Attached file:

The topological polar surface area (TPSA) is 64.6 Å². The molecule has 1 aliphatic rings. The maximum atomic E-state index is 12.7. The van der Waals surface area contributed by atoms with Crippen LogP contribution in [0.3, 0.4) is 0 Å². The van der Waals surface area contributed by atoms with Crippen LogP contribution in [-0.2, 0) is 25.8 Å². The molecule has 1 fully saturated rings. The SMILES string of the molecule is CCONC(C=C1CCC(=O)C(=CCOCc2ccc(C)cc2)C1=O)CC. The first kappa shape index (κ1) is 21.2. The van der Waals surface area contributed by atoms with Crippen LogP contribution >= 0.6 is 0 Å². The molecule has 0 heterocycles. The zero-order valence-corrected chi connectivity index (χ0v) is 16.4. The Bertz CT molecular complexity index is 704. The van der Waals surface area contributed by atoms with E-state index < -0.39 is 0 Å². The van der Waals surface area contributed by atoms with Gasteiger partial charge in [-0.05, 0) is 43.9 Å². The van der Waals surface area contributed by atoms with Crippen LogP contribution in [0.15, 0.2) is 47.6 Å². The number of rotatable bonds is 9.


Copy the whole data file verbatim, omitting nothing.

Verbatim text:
The topological polar surface area (TPSA) is 64.6 Å². The molecule has 1 aliphatic rings. The maximum atomic E-state index is 12.7. The van der Waals surface area contributed by atoms with Crippen LogP contribution in [0.3, 0.4) is 0 Å². The van der Waals surface area contributed by atoms with Crippen LogP contribution in [-0.2, 0) is 25.8 Å². The molecule has 1 fully saturated rings. The SMILES string of the molecule is CCONC(C=C1CCC(=O)C(=CCOCc2ccc(C)cc2)C1=O)CC. The first kappa shape index (κ1) is 21.2. The van der Waals surface area contributed by atoms with Crippen LogP contribution >= 0.6 is 0 Å². The molecule has 0 heterocycles. The zero-order valence-corrected chi connectivity index (χ0v) is 16.4. The Bertz CT molecular complexity index is 704. The van der Waals surface area contributed by atoms with E-state index < -0.39 is 0 Å². The van der Waals surface area contributed by atoms with Gasteiger partial charge in [-0.05, 0) is 43.9 Å². The van der Waals surface area contributed by atoms with Crippen LogP contribution in [0.15, 0.2) is 47.6 Å². The number of rotatable bonds is 9.